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by Eddie Carrara
3. Dealership Recommended Services and Up-Sell; The dealership will have their own list of recommended services, so the best way to avoid these traps is to know your manufacturers recommended service schedule for your vehicle.
A dealer recommended service is something the dealership has created to generate more profits for the company; it's what they think you need based on their professional opinion. Some of the services are on the up and up, but some are downright scams, and are just a waste of money. The best way to avoid being sold a service that you don't need is to check your owner's manual under manufacturers recommended services.
In the maintenance section of the owner's manual, you will find a list of items your vehicle will need to have inspected and or replaced, some of the items are based on mileage, and others based on time and driving conditions. Newer vehicles use maintenance minders built into the vehicles maintenance message system to alert the driver when the vehicle is due for service.
The owner's manual will explain every message in the maintenance message system, so if you are uncertain of what the message means when the light is illuminated on the dash, check the owner's manual, and if you're still unsure, call the dealership and ask them to explain it.
If the dealership is trying to sell you a service that you can't find in your owner's manual, it's a good possibility you don't need it. A good example of a dealership recommended service is a fuel injector service. I have never seen a fuel injector service fix a problem, but I have replaced a bad injector and fixed the problem. In my opinion, a fuel injector service does nothing for your cars fuel mileage or its performance, so if it's not in the owner's manual, question why you need it.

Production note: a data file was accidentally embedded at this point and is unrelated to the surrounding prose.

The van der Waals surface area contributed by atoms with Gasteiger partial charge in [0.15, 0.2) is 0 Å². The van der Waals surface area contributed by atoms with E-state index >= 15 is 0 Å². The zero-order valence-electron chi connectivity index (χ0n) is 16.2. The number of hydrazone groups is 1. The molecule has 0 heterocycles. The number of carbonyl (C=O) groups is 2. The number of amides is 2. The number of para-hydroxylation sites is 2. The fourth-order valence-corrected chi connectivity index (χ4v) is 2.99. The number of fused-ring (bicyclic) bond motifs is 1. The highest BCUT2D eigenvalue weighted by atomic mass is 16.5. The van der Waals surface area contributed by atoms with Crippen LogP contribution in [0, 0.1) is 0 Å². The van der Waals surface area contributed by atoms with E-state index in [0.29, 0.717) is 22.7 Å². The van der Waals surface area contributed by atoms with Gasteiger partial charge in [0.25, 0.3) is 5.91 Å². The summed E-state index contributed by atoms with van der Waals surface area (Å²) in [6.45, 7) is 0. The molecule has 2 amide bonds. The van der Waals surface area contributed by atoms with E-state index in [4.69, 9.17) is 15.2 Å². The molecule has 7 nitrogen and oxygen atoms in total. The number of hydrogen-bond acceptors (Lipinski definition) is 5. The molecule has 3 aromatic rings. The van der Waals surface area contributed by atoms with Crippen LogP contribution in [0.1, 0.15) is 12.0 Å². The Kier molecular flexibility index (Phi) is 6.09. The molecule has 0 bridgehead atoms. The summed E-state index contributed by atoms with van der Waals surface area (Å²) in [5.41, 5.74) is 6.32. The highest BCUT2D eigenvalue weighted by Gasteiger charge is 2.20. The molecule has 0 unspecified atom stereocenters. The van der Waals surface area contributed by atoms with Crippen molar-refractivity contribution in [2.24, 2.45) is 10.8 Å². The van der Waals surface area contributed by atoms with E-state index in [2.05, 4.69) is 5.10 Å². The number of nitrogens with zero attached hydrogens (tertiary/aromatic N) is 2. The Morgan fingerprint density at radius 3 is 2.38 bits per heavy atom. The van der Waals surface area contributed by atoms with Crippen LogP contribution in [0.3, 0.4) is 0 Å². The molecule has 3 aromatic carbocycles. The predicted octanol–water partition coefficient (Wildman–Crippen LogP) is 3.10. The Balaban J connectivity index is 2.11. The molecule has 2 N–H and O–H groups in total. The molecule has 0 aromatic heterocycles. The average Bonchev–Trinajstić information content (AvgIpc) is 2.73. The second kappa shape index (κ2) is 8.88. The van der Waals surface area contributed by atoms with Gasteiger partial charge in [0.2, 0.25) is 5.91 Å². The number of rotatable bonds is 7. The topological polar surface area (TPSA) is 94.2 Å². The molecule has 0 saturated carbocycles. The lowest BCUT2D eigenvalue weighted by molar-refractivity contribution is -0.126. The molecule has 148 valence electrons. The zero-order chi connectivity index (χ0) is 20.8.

I would be very careful of the dealership up-sell, some up-sells are legitimate, but other up-sells are just ways to scare you into buying more unnecessary work. A lot of dealerships are moving in the direction of automotive flushes like radiator, transmission and brake fluid flushes. In some situations the flushes are necessary, but not as a regular maintenance. Most systems on vehicles are drain and fill, just like your oil, I would never recommend an engine oil flush; it could cause major damage to the engine.
If you stick to the maintenance schedule in your owner's manual, you'll be doing all the maintenance your car needs. Today's vehicles are built to last much longer then the vehicles in the past with far less maintenance, that's why dealerships are making up their own recommended services and maintenance schedules.
Vehicle maintenance costs have been reduced significantly in the past years, they have been just about cut in half compared to the same vehicle built ten years ago, and that really hurts the service end of the dealership. Most manufacturers want to make their profits when you purchase the vehicle, not during ownership, that's why oil changes are now every 5k instead of 3k, and transmission fluid can last up to 100k before changing instead of 30k.
Low maintenance costs are a big selling point when you're car buying, it's great for sales, but bad for the service department, that's why service departments are getting so creative with up-sells, the manufacturers have just about deleted the big maintenance schedules.
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